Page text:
While nowhere near as quick as the petrol, the diesel has a much smoother throttle response with linear acceleration thanks to its wide torque band and a far more relaxed feel, never giving the impression that the oil-burner was working too hard.


Along with the more linear power delivery and smoother throttle response, the diesel also easily trumps the petrol on fuel consumption, with a miserly 6.3 litres per 100km return for the oil-burner compared to 8.5L/100km with the petrol.


Both engines are paired to a seven-speed dual-clutch automatic transmission which is generally fine, but it (especially in the petrol) can create a spongy pedal feel and lead to delayed throttle input and acceleration.


As a premium SUV, the Q5 is expected to have a more comfortable ride quality than its budget counterparts, and we are pleased to report the ride quality is supple and gentle, even when riding on the standard-issue 20-inch rims.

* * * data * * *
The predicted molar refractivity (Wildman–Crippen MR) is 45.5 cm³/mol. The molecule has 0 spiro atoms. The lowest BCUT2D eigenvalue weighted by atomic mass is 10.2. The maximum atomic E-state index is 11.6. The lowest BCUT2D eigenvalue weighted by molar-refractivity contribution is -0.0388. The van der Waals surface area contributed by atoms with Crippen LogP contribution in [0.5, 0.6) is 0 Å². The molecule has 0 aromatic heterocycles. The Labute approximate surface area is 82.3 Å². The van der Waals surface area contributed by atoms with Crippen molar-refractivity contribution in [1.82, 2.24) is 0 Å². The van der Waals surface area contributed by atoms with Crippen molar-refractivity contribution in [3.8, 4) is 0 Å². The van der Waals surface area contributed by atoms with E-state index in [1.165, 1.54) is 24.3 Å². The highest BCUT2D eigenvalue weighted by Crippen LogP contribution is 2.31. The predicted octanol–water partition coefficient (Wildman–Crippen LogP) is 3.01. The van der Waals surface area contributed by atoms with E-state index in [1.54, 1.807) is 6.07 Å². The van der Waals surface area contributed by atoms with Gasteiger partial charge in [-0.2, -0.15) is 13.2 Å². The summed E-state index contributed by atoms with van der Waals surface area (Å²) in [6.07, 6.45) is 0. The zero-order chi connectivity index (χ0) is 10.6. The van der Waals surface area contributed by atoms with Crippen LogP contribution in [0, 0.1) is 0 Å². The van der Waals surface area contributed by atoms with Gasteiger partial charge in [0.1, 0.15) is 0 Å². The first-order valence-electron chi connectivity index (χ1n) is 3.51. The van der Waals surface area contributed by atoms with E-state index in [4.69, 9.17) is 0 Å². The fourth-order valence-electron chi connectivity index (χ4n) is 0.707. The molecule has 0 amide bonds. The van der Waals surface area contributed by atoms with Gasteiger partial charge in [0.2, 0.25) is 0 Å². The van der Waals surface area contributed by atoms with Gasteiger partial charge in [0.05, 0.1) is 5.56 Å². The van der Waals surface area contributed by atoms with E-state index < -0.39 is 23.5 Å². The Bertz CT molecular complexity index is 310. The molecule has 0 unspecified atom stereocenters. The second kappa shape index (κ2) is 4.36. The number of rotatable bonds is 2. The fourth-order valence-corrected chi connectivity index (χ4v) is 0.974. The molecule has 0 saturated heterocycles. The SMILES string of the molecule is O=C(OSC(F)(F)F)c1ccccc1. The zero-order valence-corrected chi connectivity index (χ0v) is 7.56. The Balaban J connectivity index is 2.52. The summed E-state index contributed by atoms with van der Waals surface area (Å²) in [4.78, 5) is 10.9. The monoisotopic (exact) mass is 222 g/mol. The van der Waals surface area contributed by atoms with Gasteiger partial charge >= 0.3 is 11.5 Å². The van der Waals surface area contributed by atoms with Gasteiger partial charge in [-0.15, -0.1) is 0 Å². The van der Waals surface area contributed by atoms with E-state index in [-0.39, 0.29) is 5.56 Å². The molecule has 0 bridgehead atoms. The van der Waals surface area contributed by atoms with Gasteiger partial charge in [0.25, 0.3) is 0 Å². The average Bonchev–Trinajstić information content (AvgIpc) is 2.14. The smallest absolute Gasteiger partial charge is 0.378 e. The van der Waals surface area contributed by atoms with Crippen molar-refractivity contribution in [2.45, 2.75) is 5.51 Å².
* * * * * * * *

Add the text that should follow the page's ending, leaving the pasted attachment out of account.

The Q5 makes for a fine open-road tourer, with the comfortable ride quality matching well with its excellent noise, vibration and harshness (NVH) levels to provide a welcome cabin environment.


We were particularly impressed by the noise suppression of the Q5, with little tyre, wind or other outside noise entering the cabin – a hallmark of a luxury vehicle.


Handling-wise, the Q5 can hold its own in dynamic situations, doing its best to hold its line when being pushed hard through corners.


Don’t mistake it for a sportscar, however – its taller ride height makes it tippy in the corners, and pushing it hard enough will eventually result in understeer, despite its quattro all-wheel drive.


Steering is light and easy, making for a carefree driving proposition around town.


The changes made to the updated Q5 are overall quite minor – more of a nip/tuck than anything else – however it is already an accomplished and well-regarded model that should have no problems mixing it with the best of the segment.


If you prefer a sportier drive experience, the petrol is the way to go, however if you are keen on saving money at the fuel bowser and would rather a smoother, more relaxed engine, the 40 TDI diesel is the pick.

Model release date: 1 February 2021